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Assassin’s Creed: Origins… thoughts.

AC Origins

“…the silver disc of the moon peeks out from behind a cloud, painting the buildings and surrounding dunes a muted monochrome. From your perch atop the three storey mud-brick building you have an uninterrupted view of the entire desert fort. Several small structures cluster around this larger central one, all of which are surrounded by a thick wall standing almost fifteen feet high. This wall, which forms a rough, protective square around the compound, provides an excellent defence against the imagined phantoms of the night.

A wry smile touches your lips. That same wall proved no obstacle at all for the real enemy. You.

Heavy footsteps crunch the compacted dirt somewhere below. You peer over the edge of the tall construction, but the thick shadows are impenetrable, masking whoever is down there. A gruff voice calls out, asking the sentry at the gate if all is well. Curses follow when there is no reply. There will never be a reply, you muse. That particular sentry had felt the steel of your blade as it sliced his throat from ear to ear.

The owner of the voice steps out of the shadows into the pale moonlight. Even from this height the breadth of his shoulders mark him as a large, powerful man. Your breathing quickens. The leopard skin cape draped from those broad shoulders, the large, spiked steel-headed mace clutched like a child’s toy in his huge fist, both denote him as your intended target. The man you travelled five days across the unforgiving desert to assassinate.

You stand up, balancing easily on the outer rim of the flat roof. A deep breath, calming the underlying excitement. A quick check of your blades, and then you step out into thin air, plunging towards your victim, a bird of prey swooping down onto its quarry…” 

birdie

Have you ever wanted to be a master assassin, bringing death to your foes in a bygone era?

No? Just me then. Except the popularity of the Assassin’s Creed series from Ubisoft proves it’s not just me, after all.

boatingThe newest instalment in that long line of video games is Assassin’s Creed: Origins. This one takes you all the way back to the beginning of the Assassins, set in the twilight years of ancient Egypt. That’s an era that I’ve always had an interest in, and so I was looking forward to the game from its initial announcement.

Safe to say, I wasn’t disappointed, as the 100 hours gameplay I put in during the first ten viewdays after the game’s release testifies to. I finished the story. I visited all the places and collected all the things. I got the platinum trophy (I play on PS4). And I enjoyed every minute of it. I’m not done with the game, either. It’s still a lot of fun to dive back into that ancient world, plus the developers have plans to add extra content, both free and paid for, which will hopefully add a lot more hours of enjoyment.

So why, exactly, do I like Assassin’s Creed: Origins so much? Am I a die-hard Assassin’s Creed fan? Well, no, I am not. In fact, the only other game in the franchise I’ve played is Black Flag, because pirates. Who doesn’t want to be a pirate, am I right? No? Just me again then. Truth be told, I didn’t enjoy that game as much as I thought I was going to, and as such I’ve never completed it. Not even come close to completing it.

kittiesOrigins was a different animal though. Ubisoft promised a very, very large open-world environment. They said they had re-vamped the gameplay, adding a more RPG feel to it, and completely overhauled the combat system. That was enough for me to give them the benefit of the doubt, especially when coupled with the ancient Egyptian setting. In my opinion Ubisoft delivered on all of their promises.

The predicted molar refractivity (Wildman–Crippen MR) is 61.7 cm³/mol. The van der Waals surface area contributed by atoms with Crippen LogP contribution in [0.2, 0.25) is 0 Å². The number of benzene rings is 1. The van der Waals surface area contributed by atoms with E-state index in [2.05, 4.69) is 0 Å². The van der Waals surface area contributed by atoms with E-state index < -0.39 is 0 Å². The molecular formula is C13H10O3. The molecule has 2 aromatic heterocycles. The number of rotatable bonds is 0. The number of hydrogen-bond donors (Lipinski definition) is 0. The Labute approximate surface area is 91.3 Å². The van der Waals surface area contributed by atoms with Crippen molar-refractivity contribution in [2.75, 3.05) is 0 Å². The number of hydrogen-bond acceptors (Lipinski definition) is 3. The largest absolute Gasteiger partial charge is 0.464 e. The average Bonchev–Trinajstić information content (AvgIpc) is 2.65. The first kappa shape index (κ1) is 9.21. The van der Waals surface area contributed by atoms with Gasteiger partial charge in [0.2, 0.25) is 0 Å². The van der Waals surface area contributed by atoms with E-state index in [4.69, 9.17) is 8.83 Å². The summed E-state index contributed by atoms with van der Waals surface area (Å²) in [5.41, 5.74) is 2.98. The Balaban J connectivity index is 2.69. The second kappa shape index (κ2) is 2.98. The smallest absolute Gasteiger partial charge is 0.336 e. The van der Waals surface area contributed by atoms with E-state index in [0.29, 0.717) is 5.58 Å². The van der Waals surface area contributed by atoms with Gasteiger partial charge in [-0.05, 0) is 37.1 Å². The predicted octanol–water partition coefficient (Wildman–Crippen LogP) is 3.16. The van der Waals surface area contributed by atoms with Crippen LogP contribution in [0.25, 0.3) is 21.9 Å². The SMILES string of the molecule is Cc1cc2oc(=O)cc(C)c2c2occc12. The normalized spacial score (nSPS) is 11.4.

Is the game perfect? No, of course not. Very few, if any,  video games are. Besides which, what constitutes perfection differs from person to person. It’s almost as if different people like different things. Shock horror. But, for me, Assassin’s Creed: Origins has far more positive points than negative ones, and that can only be a good thing.

bugsJust what are all of these positive and negative points? Forgive me, but I’m not going to list every last one, this is just a ‘my thoughts’ piece, not an in depth review. So let’s start with some of the positives.

The story line. I really enjoyed the story in this game. I can’t go into too much detail because that would end up with major spoilers, but it had me engrossed, and I was really able to emphasise with the major characters. I felt for them too, things weren’t easy. There were also very few trips back to ‘reality’ via the Animus, and those few trips were short and sweet, so your immersion isn’t broken too much.

Map size. The map in Assassin’s Creed: Origins is huge. I travelled in a straight line from north to south, on foot, on horseback, on boats, depending on the terrain, and it took me Afternoon strolltwenty minutes. I also did the same west to east, and though the distance looks shorter it took me the same amount of time. I’ve heard various people say that the majority of the map is empty, and while this is somewhat true, it’s not the entire story. You are, after all, in ancient Egypt, so the majority of cities and settlements will be clustered around water sources, and as such there is a lot of wilderness out there. But it’s not as empty as looking at the map might suggest. Go for a wander and find out what really is out there.

Combat. As promised, Ubisoft really did overhaul the combat system. You feel as though ohgodyou’re a lot more involved in the combat sequences, with the availability of light and hard hits, combos, special moves, and the all important ability to dodge. You have a large variety of weapons to choose from to match your playstyle, including straight swords, sickles, heavy blunts, sceptres, dual daggers, lances, various shields and a collection of differing bows. Each weapon type has it’s own moveset and special ability.